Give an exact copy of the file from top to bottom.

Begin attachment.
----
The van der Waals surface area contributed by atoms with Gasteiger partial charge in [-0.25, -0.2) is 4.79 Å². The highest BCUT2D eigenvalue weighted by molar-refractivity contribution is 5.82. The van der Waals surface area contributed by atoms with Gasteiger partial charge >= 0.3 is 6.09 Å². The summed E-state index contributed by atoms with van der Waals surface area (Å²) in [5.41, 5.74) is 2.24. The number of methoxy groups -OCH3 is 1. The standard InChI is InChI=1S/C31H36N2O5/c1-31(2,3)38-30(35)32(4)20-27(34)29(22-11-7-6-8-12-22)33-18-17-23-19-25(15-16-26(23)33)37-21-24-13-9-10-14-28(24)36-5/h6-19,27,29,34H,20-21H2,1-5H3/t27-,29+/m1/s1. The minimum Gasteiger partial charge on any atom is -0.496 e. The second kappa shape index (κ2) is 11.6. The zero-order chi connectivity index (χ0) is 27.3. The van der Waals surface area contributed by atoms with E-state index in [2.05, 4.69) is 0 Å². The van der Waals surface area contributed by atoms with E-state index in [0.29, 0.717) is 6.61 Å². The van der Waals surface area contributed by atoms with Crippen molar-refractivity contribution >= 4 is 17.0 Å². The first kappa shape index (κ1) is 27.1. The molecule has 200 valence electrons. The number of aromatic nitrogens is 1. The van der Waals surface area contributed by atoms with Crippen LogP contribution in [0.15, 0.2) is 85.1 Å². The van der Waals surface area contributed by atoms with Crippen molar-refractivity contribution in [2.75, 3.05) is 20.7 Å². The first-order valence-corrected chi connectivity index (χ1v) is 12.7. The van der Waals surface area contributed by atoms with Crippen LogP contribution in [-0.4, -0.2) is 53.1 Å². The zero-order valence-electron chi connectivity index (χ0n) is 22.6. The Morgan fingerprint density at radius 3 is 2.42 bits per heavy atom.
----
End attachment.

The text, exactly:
The van der Waals surface area contributed by atoms with Gasteiger partial charge in [-0.25, -0.2) is 4.79 Å². The highest BCUT2D eigenvalue weighted by molar-refractivity contribution is 5.82. The van der Waals surface area contributed by atoms with Gasteiger partial charge >= 0.3 is 6.09 Å². The summed E-state index contributed by atoms with van der Waals surface area (Å²) in [5.41, 5.74) is 2.24. The number of methoxy groups -OCH3 is 1. The standard InChI is InChI=1S/C31H36N2O5/c1-31(2,3)38-30(35)32(4)20-27(34)29(22-11-7-6-8-12-22)33-18-17-23-19-25(15-16-26(23)33)37-21-24-13-9-10-14-28(24)36-5/h6-19,27,29,34H,20-21H2,1-5H3/t27-,29+/m1/s1. The minimum Gasteiger partial charge on any atom is -0.496 e. The second kappa shape index (κ2) is 11.6. The zero-order chi connectivity index (χ0) is 27.3. The van der Waals surface area contributed by atoms with E-state index in [2.05, 4.69) is 0 Å². The van der Waals surface area contributed by atoms with E-state index in [0.29, 0.717) is 6.61 Å². The van der Waals surface area contributed by atoms with Crippen molar-refractivity contribution >= 4 is 17.0 Å². The first kappa shape index (κ1) is 27.1. The molecule has 200 valence electrons. The number of aromatic nitrogens is 1. The van der Waals surface area contributed by atoms with Crippen LogP contribution in [0.15, 0.2) is 85.1 Å². The van der Waals surface area contributed by atoms with Crippen molar-refractivity contribution in [2.75, 3.05) is 20.7 Å². The first-order valence-corrected chi connectivity index (χ1v) is 12.7. The van der Waals surface area contributed by atoms with Crippen LogP contribution in [-0.4, -0.2) is 53.1 Å². The zero-order valence-electron chi connectivity index (χ0n) is 22.6. The Morgan fingerprint density at radius 3 is 2.42 bits per heavy atom.